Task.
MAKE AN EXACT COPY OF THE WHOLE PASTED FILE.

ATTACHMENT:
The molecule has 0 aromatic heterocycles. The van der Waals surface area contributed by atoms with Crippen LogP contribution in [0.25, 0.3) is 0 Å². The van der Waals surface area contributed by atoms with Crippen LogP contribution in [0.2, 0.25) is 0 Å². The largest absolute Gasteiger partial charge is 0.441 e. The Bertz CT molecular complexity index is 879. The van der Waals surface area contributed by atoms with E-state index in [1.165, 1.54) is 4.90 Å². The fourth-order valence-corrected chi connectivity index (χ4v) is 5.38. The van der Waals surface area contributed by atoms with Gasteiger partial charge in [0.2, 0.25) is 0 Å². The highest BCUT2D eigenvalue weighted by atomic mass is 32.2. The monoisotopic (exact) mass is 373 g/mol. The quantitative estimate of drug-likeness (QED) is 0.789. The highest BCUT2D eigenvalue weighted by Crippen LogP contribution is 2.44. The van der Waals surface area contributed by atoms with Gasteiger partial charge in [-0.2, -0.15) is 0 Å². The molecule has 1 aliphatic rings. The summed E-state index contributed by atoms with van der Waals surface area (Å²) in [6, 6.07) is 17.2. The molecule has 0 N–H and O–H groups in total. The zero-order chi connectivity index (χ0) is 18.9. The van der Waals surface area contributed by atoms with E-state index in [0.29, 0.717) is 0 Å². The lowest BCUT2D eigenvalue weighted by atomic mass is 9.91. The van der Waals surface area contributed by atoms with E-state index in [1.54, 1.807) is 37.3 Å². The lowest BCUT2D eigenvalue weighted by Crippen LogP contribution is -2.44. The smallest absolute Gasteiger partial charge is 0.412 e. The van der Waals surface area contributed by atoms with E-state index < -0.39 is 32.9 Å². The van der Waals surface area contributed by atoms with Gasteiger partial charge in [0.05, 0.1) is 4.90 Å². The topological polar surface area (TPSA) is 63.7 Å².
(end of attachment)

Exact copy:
The molecule has 0 aromatic heterocycles. The van der Waals surface area contributed by atoms with Crippen LogP contribution in [0.25, 0.3) is 0 Å². The van der Waals surface area contributed by atoms with Crippen LogP contribution in [0.2, 0.25) is 0 Å². The largest absolute Gasteiger partial charge is 0.441 e. The Bertz CT molecular complexity index is 879. The van der Waals surface area contributed by atoms with E-state index in [1.165, 1.54) is 4.90 Å². The fourth-order valence-corrected chi connectivity index (χ4v) is 5.38. The van der Waals surface area contributed by atoms with Gasteiger partial charge in [0.2, 0.25) is 0 Å². The highest BCUT2D eigenvalue weighted by atomic mass is 32.2. The monoisotopic (exact) mass is 373 g/mol. The quantitative estimate of drug-likeness (QED) is 0.789. The highest BCUT2D eigenvalue weighted by Crippen LogP contribution is 2.44. The van der Waals surface area contributed by atoms with Gasteiger partial charge in [-0.2, -0.15) is 0 Å². The molecule has 1 aliphatic rings. The summed E-state index contributed by atoms with van der Waals surface area (Å²) in [6, 6.07) is 17.2. The molecule has 0 N–H and O–H groups in total. The zero-order chi connectivity index (χ0) is 18.9. The van der Waals surface area contributed by atoms with E-state index in [0.29, 0.717) is 0 Å². The lowest BCUT2D eigenvalue weighted by atomic mass is 9.91. The van der Waals surface area contributed by atoms with E-state index in [1.54, 1.807) is 37.3 Å². The lowest BCUT2D eigenvalue weighted by Crippen LogP contribution is -2.44. The smallest absolute Gasteiger partial charge is 0.412 e. The van der Waals surface area contributed by atoms with E-state index < -0.39 is 32.9 Å². The van der Waals surface area contributed by atoms with Gasteiger partial charge in [0.05, 0.1) is 4.90 Å². The topological polar surface area (TPSA) is 63.7 Å².